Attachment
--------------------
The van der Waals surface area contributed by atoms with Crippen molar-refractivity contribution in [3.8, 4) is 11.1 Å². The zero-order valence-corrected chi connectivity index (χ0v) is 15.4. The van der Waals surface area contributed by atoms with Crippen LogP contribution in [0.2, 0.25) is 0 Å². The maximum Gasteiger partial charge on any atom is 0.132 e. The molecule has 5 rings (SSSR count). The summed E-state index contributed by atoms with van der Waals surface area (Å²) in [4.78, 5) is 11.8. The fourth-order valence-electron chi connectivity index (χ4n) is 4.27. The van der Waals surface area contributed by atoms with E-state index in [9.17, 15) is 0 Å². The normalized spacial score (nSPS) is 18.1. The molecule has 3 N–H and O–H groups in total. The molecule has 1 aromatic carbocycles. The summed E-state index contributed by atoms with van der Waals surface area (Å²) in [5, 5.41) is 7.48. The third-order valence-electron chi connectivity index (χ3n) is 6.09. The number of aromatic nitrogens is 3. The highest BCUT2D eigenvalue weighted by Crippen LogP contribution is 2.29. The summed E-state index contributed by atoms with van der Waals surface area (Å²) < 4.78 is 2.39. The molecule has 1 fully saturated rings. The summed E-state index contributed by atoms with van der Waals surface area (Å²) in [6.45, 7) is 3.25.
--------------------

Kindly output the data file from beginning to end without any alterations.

The van der Waals surface area contributed by atoms with Crippen molar-refractivity contribution in [3.8, 4) is 11.1 Å². The zero-order valence-corrected chi connectivity index (χ0v) is 15.4. The van der Waals surface area contributed by atoms with Crippen LogP contribution in [0.2, 0.25) is 0 Å². The maximum Gasteiger partial charge on any atom is 0.132 e. The molecule has 5 rings (SSSR count). The summed E-state index contributed by atoms with van der Waals surface area (Å²) in [4.78, 5) is 11.8. The fourth-order valence-electron chi connectivity index (χ4n) is 4.27. The van der Waals surface area contributed by atoms with E-state index in [9.17, 15) is 0 Å². The normalized spacial score (nSPS) is 18.1. The molecule has 3 N–H and O–H groups in total. The molecule has 1 aromatic carbocycles. The summed E-state index contributed by atoms with van der Waals surface area (Å²) in [5, 5.41) is 7.48. The third-order valence-electron chi connectivity index (χ3n) is 6.09. The number of aromatic nitrogens is 3. The highest BCUT2D eigenvalue weighted by Crippen LogP contribution is 2.29. The summed E-state index contributed by atoms with van der Waals surface area (Å²) < 4.78 is 2.39. The molecule has 1 fully saturated rings. The summed E-state index contributed by atoms with van der Waals surface area (Å²) in [6.45, 7) is 3.25.